8. EIDD: The EIDD Stockholm Declaration 2004. Adopted on 9 May 2004, at the Annual General Meeting of the European Institute for Design and Disability in Stockholm. Design for All Europe (2004)

  9. Hawkes, J.: The fourth pillar of sustainability: culture’s essential role in public planning. Common Ground, Champaign (2001)

    Google Scholar 

  10. Socialdepartementet: Från patient till medborgare: En nationell handlingsplan för handikappolitiken. vol Prop. 1999/2000:79. Socialdepartementet, Stockholm (2000)

  11. UN: Convention on the rights of persons with disabilities. (2006). Accessed 26 April 2014

  12. Mace, R.L., Hardie, G.J., Place, J.P.: Accessible environments: toward universal design. North Carolina State University: The Center for Universal Design. (1996). Accessed 10 March 2013

  13. Connell, B.R., Jones, M., Mace, R., Mueller, J., Mullick, A., Ostroff, E., Sanford, J., Steinfeld, E., Story, M., Vanderheiden, G.: The principles of universal design. North Carolina State University, The Center for Universal Design. (1997). Accessed 10 March 2013

  14. BSI TBSI: Design management systems. Managing inclusive design. Guide. vol BS 7000-6:2005 (2005)

  15. Shipley, A.: Creating an inclusive environment. Disability rights commission. (2002). Accessed 26 April 2014

  16. Gregor, P., Newell, A.F., Zajicek, M.: Designing for dynamic diversity: interfaces for older people. In: Proceedings of the fifth international ACM conference on Assistive technologies, 2002. ACM, pp. 151–156

  17. ISO: ISO/IEC Guide 71:2001. Guidelines for standards developers to address the needs of older persons and persons with disabilities (2001)

  18. USA: Americans with Disabilities Act, As Amended. P.L. 110-325. United States of America (2008)

  19. Stephanidis, C., Salvendy, G.: Toward an information society for all: aN international research and development agenda. Int. J. Hum. Comput. Interact. 10(2), 107–134 (1998)

    Article  Google Scholar 

  20. Stephanidis, C., Savidis, A.: Universal access in the information society: methods, tools, and interaction technologies. Univ. Access Inf. Soc. 1(1), 40–55 (2001)

    Google Scholar 

  21. Greenbaum, J., Kyng, M.: Design at work: cooperative design of computer systems. CRC, Boca Raton (1991)

    Google Scholar 

  22. Schuler, D., Namioka, A.: Participatory design: principles and practices. CRC, Boca Raton (1993)

    Google Scholar 

  23. Bødker, S., Ehn, P., Sjögren, D., Sundblad, Y.: Co-operative design—perspectives on 20 years with ‘the Scandinavian IT Design Model’. In, 2000. pp. 22–24

  24. Taxén, G., Druin, A., Fast, C., Kjellin, M.: KidStory: a technology design partnership with children. Behav. Inf. Technol. 20(2), 119–125 (2001)

    Article  Google Scholar 

  25. Plato, Dodds E.R.: Plato: Gorgias. Clarendon Press, Alderley (1959)

    Google Scholar 

  26. Griffith, T., Ferrari, G.: Plato: the republic. Cambridge University Press, Cambridge (2000)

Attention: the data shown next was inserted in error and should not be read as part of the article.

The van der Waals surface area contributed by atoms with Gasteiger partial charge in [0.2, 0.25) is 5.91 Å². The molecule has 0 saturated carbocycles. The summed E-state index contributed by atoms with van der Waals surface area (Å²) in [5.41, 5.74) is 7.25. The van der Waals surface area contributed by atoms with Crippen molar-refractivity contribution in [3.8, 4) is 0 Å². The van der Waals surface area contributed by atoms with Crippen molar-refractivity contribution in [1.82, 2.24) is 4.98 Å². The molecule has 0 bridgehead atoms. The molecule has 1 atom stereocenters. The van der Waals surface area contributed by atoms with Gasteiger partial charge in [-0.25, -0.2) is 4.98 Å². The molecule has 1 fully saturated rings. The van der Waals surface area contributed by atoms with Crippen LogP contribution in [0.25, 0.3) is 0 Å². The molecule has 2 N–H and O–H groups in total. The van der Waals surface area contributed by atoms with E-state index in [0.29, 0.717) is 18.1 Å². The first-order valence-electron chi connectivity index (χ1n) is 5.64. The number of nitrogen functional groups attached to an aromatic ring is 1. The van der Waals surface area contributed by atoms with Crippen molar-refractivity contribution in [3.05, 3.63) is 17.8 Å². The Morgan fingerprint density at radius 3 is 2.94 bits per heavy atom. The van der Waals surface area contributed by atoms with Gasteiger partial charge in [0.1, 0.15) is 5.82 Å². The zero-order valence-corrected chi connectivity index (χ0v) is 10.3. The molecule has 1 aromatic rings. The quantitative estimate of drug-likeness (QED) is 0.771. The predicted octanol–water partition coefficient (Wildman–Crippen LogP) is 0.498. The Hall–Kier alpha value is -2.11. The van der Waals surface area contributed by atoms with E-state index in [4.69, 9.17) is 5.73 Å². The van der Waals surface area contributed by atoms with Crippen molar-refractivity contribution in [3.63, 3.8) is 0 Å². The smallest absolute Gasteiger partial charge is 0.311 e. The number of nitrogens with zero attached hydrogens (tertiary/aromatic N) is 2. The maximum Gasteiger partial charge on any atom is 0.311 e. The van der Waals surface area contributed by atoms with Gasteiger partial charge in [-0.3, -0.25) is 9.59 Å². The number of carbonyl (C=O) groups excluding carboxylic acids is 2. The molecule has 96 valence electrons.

Google Scholar 

  27. Fine, J.V.A.: The ancient Greeks: a critical history. Belknap Press of Harvard University Press, Cambridge (1983)

    Google Scholar 

  28. Liedman, S.E.: Från Platon till kommunismens fall: de politiska idéernas historia. Bonnier, Stockholm (1993)

  29. Coarguo, J.: Havamal: the words of the high one a personal interpretation. AuthorHouse, Bloomington (2005)

    Google Scholar 

  30. USA: United States constitution: bill of rights. USA, Washington (1789)

    Google Scholar 

  31. UN: Universal declaration of human rights. Resolution adopted by the General Assembly. (1948). Accessed 26 April 2014

  32. Welch, P., Palames, C.: A brief history of disability rights legislation in the United States. In: Welch, P. (ed.) Strategies for Teaching Universal Design. Adaptive Environments Center, Boston, MA (1995)

  33. USA: Disability rights legislation and accessibility guidelines and standards in the United States. US Department of Transportation. Accessed 17 March 2013

  34. Group/W3C TW: World Wide Web Consortium (W3C) Launches International Web Accessibility Initiative. (1997). Accessed 17 March 2013

  35. Stephanidis, C.: User interfaces for all: concepts, methods, and tools. CRC, Boca Raton (2000)

    Google Scholar 

  36. EU EC: M/376, Standardisation Mandate to CEN, CENELEC and ETSI in support of European accessibility requirements for public procurement of products and services in the ICT domain (2005)

  37. UN Convention and Optional Protocol Signatures and Ratifications. Accessed 17 March 2013

  38. Handisam: Break the barriers: Guidelines for accessibility. Handisam, Stockholm (2009)

  39. Yoxall, A.: DD CEN/TS 15945: 2011 packaging. Ease of opening. Criteria and test methods for evaluating consumer packaging (2011)

  40. WHO: ICIDH-2: international classification of functioning, disability and health: final draft, Full Version. Classification, Assessment, Surveys and Terminology Team, World Health Organization (2001)